Organic — it’s a word we’re all familiar with. Or are we? In America’s quest to “go green,” the word organic has been plastered on everything from cheese curls to shampoo, burgers to baby clothes. To most folks, it’s shorthand for “all natural/no pesticides/hormone free.”
But once upon a time, organic was used to describe things derived from, and related to, the natural world and living organisms. It’s really about earth and sky and everything in between: soil and plants and animals and human beings, and the delicate-yet-powerful symbiosis that links each to the others.
Given that, it makes sense that an art form born from earthen clay, shaped by human hands to resemble plants and flowers, then glazed in nature’s muted tones, would aptly be called “organic.” That’s how Jane Prentiss of Skinner, Inc., describes Grueby ceramics — arguably the most desired wares of the American art-pottery movement.
Why “organic”? A piece of Grueby pottery looks as though it’s been grown rather than created. The surface features the subtle texture and matte sheen of a winter squash; its leafy decoration doesn’t look applied but seems to emerge from just below the surface, then to fade softly into its ground. Grueby’s glaze colors also come from nature’s palette: soft yellow, sky blue, oatmeal, rich pumpkin, misty gray, mauve. But by far, Grueby’s most celebrated achievement is its green — a color so rich, so elusive, that no one has ever re-created it successfully.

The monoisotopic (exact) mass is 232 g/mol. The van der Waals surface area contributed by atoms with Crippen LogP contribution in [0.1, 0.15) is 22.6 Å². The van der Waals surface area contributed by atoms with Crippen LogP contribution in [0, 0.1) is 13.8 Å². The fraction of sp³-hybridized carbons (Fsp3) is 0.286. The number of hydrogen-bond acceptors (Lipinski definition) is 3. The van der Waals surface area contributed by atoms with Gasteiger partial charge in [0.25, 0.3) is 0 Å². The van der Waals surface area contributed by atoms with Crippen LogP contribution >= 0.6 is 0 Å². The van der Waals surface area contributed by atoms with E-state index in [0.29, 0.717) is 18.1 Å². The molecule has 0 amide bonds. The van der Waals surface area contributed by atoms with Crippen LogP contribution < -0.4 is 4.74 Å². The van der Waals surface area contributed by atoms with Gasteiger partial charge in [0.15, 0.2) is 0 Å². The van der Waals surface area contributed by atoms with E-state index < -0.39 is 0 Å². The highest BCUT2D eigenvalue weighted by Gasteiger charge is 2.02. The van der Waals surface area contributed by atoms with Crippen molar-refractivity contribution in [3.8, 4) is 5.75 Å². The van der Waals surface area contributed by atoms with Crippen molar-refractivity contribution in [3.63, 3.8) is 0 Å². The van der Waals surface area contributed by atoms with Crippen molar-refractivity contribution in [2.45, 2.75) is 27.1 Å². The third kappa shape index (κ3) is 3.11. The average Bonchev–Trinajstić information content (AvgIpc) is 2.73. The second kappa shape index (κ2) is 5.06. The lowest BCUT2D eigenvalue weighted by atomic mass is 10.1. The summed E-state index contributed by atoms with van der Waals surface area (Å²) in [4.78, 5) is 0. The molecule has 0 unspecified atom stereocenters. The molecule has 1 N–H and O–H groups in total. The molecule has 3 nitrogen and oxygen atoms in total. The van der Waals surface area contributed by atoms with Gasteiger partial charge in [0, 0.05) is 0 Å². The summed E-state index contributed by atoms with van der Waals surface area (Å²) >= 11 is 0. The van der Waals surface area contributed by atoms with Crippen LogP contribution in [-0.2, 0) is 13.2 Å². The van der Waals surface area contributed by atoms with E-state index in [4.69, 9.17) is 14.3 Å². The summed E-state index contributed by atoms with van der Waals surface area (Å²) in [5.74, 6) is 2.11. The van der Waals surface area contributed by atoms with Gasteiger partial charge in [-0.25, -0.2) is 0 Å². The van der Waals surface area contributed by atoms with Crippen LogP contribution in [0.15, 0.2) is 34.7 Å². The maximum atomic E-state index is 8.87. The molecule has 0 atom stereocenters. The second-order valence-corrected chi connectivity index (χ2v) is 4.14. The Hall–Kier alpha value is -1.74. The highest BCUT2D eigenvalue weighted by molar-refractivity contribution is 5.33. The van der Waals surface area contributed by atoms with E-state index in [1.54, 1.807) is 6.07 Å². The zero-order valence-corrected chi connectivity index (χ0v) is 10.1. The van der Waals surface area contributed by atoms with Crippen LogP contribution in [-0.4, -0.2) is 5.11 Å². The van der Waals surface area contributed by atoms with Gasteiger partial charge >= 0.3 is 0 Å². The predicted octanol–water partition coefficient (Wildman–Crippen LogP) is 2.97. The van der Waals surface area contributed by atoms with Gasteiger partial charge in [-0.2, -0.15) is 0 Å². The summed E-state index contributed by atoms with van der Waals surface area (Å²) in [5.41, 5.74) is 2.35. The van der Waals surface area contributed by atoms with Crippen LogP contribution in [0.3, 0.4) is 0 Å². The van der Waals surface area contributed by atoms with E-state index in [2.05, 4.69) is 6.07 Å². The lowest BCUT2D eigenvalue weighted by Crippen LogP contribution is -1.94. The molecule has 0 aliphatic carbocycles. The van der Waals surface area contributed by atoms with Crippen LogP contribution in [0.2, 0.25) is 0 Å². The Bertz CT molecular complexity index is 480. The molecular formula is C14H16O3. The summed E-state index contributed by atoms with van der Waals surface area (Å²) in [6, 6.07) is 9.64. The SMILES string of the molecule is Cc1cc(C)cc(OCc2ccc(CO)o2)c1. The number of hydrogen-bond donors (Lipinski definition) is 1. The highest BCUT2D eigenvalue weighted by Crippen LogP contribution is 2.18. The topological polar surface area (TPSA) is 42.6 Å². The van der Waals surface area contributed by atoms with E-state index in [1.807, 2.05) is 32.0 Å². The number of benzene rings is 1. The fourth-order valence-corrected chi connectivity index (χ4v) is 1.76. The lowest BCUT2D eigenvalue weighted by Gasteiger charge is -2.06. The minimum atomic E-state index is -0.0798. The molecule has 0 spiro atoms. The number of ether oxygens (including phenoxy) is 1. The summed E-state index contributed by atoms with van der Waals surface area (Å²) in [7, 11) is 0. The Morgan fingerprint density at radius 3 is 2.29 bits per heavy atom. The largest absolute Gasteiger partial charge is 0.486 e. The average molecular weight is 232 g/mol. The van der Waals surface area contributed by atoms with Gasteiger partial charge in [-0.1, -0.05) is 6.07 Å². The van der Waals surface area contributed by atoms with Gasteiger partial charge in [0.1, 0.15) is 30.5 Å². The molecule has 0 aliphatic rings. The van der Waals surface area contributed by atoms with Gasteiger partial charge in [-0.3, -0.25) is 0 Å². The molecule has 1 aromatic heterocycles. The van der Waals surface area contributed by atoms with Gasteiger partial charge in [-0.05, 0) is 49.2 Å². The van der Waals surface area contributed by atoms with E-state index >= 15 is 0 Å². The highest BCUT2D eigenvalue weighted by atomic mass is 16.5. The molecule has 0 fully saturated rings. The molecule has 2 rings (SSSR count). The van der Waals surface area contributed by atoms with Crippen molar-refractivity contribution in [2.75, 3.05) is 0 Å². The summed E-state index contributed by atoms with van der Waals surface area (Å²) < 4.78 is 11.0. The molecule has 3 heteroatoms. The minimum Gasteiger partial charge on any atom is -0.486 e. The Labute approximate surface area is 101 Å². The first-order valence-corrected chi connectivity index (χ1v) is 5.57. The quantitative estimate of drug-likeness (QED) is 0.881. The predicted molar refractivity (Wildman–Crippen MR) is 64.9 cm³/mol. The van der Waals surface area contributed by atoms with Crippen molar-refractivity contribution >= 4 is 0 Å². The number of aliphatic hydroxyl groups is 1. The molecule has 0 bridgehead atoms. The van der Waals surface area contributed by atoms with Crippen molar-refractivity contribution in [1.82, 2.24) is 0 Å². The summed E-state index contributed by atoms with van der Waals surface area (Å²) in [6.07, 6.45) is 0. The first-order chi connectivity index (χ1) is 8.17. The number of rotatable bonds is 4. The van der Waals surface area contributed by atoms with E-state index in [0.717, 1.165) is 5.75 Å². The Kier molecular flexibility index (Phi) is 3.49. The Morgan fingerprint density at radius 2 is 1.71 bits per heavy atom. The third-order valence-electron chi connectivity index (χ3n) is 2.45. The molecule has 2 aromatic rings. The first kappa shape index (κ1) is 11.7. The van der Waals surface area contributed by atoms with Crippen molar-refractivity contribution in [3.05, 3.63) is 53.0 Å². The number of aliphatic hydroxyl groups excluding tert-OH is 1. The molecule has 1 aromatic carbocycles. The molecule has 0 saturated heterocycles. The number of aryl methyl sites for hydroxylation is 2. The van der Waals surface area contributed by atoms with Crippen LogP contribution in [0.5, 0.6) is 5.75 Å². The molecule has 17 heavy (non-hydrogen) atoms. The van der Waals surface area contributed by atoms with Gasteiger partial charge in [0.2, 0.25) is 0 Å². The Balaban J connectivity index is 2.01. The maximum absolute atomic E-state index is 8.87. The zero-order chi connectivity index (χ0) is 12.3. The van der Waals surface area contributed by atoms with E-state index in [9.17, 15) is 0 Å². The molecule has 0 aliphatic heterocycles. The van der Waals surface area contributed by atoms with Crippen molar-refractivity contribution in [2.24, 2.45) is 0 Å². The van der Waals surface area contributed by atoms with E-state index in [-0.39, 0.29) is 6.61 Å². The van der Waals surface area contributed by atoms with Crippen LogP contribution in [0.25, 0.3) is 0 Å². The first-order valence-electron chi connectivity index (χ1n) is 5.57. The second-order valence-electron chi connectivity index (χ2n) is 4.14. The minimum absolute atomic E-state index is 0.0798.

The story of this pottery line begins at the height of the Arts & Crafts movement, when ceramist William H. Grueby attended the World’s Columbian Exposition of 1893 in Chicago. There he admired the new matte-glazed wares of French art potters. After returning home to Boston, he worked nearly five years experimenting and perfecting his own matte glaze for the tiles and architectural ceramics he was designing. In 1897 he founded the Grueby Faience Company, and a year later, introduced his matte-glazed vases, bud bowls, jardinières, and other plant wares.
Grueby’s work found popular and critical acclaim worldwide. His innovative style attracted the interest of fellow Arts & Crafts icons, including Louis Comfort Tiffany, who paired stained-glass lampshades with Grueby pottery bases, and Gustav Stickley, who displayed Grueby wares alongside his furniture. Grueby’s success, however, though brilliant, was short-lived. Hundreds of potters produced lower-priced, inferior copies of the Grueby look. Crippled by the competition and the public’s waning interest in the Arts & Crafts style, Grueby Faience declared bankruptcy in 1909 and produced only architectural tiles until 1920.
For pottery collectors today, Grueby is the holy grail. When paired with Tiffany lampshades, say, wares may reach well into the six figures. Single pieces sell for $500 to $30,000 or more, depending on size and complexity of color. For most devotees, the ultimate appeal lies in the soft matte glaze on that perfect Grueby green. The effect is subtle at first, but naturally, it grows on you.
Catherine Riedel represents Skinner Auctioneers and Appraisers of Boston. skinnerinc.com